My current Top 5

My current Top 5

6/14/2011

Number 16: Unforgiven (Best Picture Ranking)

In 1992, Clint Eastwood won his first Oscars for Directing and Producing with his critically acclaimed Western Unforgiven. It tells the story of three men, the young and enthusiastic Schofield Kid, and the two older and disillusioned William Munny and Ned Logan, who want to kill two men who disfigured a prostitute in another town, ruled by the local sheriff Little Bill.

Just like in his later Oscar-winner Million Dollar Baby, Clint Eastwood showed his overpowering talent for creating a quiet, almost peaceful atmosphere – the beginning scenes at the farm with the written introduction of William Munny is a great example but he also has the talent to show how much violence, misery, pain and other human emotions are actually hidden right under the surface. Unforgiven is not a loud western with a lot of shooting scenes but it is still an incredibly powerful swansong to an era and a genre.

The movie gets most of its power from its constant contradiction about what to expect from a movie like this. It doesn't present the typical 'good vs. evil' but instead presents a time and a place where power and money made those decisions. William Munny and his helpers would usually be considered the good guys but the scenes when they ‘do their job’ are among the most disturbing ever put on the screen, especially the first time. It shows how horrible it is to kill and that there is no adventure and no honour in it. At the same time, Eastwood presents the typical ‘evil’ characters also in a very multidimensional light – the younger of the two men who attacked the prostitute is clearly sorry and upset about the whole thing while Gene Hackman’s Little Bill also isn’t the kind of tyrant you would expect.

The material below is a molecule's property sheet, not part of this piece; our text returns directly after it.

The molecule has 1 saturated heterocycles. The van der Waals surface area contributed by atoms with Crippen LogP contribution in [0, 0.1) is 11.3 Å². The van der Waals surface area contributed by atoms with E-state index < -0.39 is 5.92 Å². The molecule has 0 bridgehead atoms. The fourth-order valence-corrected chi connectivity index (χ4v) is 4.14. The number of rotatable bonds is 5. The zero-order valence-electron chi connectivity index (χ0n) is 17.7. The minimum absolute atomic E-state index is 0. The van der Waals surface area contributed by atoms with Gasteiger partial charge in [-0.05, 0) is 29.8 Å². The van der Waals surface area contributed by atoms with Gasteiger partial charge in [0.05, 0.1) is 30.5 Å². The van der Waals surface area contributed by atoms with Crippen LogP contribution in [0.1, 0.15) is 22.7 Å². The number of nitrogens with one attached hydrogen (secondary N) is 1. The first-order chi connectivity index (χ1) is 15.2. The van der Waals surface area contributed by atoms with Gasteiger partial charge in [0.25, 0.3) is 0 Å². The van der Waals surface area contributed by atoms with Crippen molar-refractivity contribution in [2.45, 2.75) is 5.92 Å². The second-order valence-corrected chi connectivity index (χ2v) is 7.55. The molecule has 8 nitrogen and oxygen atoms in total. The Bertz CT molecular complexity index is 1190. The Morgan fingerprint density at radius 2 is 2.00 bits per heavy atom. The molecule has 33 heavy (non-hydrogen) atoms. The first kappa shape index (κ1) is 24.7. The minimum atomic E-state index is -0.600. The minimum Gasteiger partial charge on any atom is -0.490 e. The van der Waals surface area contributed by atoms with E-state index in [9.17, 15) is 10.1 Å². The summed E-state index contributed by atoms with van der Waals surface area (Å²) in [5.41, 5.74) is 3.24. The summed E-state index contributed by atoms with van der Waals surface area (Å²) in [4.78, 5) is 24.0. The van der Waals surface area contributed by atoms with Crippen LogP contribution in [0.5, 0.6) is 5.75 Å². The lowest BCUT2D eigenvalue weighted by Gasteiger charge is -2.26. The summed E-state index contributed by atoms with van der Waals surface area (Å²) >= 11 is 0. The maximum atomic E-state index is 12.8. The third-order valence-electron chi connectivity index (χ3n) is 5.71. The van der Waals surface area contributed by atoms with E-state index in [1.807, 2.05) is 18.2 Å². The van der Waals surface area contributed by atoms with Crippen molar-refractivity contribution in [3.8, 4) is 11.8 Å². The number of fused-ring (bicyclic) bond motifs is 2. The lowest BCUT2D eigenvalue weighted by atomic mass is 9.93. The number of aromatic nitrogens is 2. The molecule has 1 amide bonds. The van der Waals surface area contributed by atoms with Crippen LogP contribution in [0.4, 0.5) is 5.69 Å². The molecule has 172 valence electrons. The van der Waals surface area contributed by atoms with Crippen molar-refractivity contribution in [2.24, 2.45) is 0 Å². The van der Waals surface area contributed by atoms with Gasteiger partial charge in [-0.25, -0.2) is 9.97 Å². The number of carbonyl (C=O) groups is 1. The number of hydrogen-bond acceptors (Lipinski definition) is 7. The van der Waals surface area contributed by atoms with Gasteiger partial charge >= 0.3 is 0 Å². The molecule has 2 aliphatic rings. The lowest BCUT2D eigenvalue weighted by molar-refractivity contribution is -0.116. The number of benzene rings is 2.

And even though this is a movie mostly about men, Clint Eastwood also gives the female characters a strong part in the movie by making them the deciding force behind the actions. He always presents these female characters in scenes that almost look like paintings and seem so far removed from the rest of the story that it creates a wonderful contrast.

This unforgettable story is carried by a highly talented cast. Clint Eastwood is first-class in the central part as a man who wanted to leave his old life behind him but finds himself suddenly back ‘in business’. Morgan Freeman does what he does best – adding quiet dignity to his part and his movie. Gene Hackman burns up the screen but never appals with his fierce portrayal. Richard Harris is outstanding as the flamboyant and strange English Bob.

All in all, it’s a powerful and haunting movie that deservedly took home the Oscar.

4 comments:

Andrew: Encore Entertainment said...

I don't like this one much, and I like it even less considering that it won over Merchant/Ivory's best chance at taking home an Oscar.

Fritz said...

I saw Howards End first and I was always sure that it would be my pick for Best Picture since it is a brilliant movie but Unforgiven is a masterpiece, too. At the moment, I am undecided between these two...

Louis Morgan said...

A great film, I completely agree, although I certianly hope American Beauty and The English Patient do not make it much higher.

dinasztie said...

For me, it's an easy pick.

I'm a bit pissed that The English Patient is going to be in the Top 15, though. :)